Saturday, 31 October 2009

On this day...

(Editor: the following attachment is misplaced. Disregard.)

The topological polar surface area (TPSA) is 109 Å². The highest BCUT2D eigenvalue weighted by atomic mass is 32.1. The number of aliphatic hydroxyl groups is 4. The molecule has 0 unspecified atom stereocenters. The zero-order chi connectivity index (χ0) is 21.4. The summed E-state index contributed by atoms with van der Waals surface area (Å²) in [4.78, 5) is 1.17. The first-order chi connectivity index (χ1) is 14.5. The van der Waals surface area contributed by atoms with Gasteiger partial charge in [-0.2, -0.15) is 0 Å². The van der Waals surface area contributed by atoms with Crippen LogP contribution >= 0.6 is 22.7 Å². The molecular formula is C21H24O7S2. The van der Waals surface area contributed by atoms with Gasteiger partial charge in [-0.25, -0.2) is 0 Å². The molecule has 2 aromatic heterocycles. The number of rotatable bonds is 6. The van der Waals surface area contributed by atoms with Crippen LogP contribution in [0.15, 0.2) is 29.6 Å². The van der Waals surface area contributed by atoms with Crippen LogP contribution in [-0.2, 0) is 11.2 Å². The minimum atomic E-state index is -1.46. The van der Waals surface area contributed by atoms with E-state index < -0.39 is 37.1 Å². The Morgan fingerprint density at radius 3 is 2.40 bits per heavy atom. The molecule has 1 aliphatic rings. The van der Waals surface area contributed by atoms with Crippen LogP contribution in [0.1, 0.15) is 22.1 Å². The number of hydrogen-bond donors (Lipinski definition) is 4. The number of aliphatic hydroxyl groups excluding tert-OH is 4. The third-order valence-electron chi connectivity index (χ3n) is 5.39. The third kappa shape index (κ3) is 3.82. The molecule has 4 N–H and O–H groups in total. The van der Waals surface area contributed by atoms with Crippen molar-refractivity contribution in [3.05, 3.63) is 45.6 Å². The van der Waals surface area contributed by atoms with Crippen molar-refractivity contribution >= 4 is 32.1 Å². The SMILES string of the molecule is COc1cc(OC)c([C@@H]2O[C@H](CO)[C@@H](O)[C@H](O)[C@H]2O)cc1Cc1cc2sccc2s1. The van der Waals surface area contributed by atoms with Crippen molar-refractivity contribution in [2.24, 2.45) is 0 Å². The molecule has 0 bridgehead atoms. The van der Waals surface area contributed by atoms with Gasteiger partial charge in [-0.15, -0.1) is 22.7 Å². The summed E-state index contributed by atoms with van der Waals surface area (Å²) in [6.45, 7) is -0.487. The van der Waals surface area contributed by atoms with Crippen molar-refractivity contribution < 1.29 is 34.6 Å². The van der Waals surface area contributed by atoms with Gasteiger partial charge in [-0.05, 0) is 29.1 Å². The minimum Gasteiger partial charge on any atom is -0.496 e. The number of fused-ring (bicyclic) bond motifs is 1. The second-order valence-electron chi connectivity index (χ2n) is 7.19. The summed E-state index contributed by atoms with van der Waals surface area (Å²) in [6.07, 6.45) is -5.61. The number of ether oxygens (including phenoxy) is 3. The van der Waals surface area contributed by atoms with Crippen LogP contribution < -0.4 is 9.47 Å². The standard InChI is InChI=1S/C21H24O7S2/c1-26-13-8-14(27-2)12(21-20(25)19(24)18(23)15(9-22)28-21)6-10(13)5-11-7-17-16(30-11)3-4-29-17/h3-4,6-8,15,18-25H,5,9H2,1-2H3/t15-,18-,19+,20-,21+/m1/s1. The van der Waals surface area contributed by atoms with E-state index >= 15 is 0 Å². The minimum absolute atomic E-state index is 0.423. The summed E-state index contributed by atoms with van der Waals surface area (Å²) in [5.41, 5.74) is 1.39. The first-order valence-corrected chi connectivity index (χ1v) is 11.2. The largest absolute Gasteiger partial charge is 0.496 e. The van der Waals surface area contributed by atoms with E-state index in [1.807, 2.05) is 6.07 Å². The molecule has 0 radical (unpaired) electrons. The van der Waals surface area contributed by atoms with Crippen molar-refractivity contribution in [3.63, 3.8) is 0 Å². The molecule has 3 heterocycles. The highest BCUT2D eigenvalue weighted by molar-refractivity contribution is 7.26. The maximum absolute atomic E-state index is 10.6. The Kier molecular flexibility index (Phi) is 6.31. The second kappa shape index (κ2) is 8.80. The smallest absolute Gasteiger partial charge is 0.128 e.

Arguably one of the most famous English poets in history, John Keats, was born in 1795. Although his work was not well received in his lifetime, Keats, together with Percy Bysshe Shelley and Lord Byron, is now cited as the one of the cornerstones of the romantic movement in poetry; his works going on to influence and inspire such poets as Alfred Lord Tennyson and Wilfred Owen. Yet his life was tragically short. Soon after his brother Tom died from tuberculosis, Keats himself began to show symptoms of the disease. In 1820, with the signs becoming more pronounced, Keats left for Italy with his friend Joseph Severn. He died in 1821, in a house on the Spainish Steps in Rome, now the Keats-Shelley Memorial House, where works, correspondence and original furniture remain. Known for his florid description and rich imagery, Keats most famous works are 'Ode to a Nightingale' and 'Endymion'. His death inspired another great work, 'Adonis', by Shelley.

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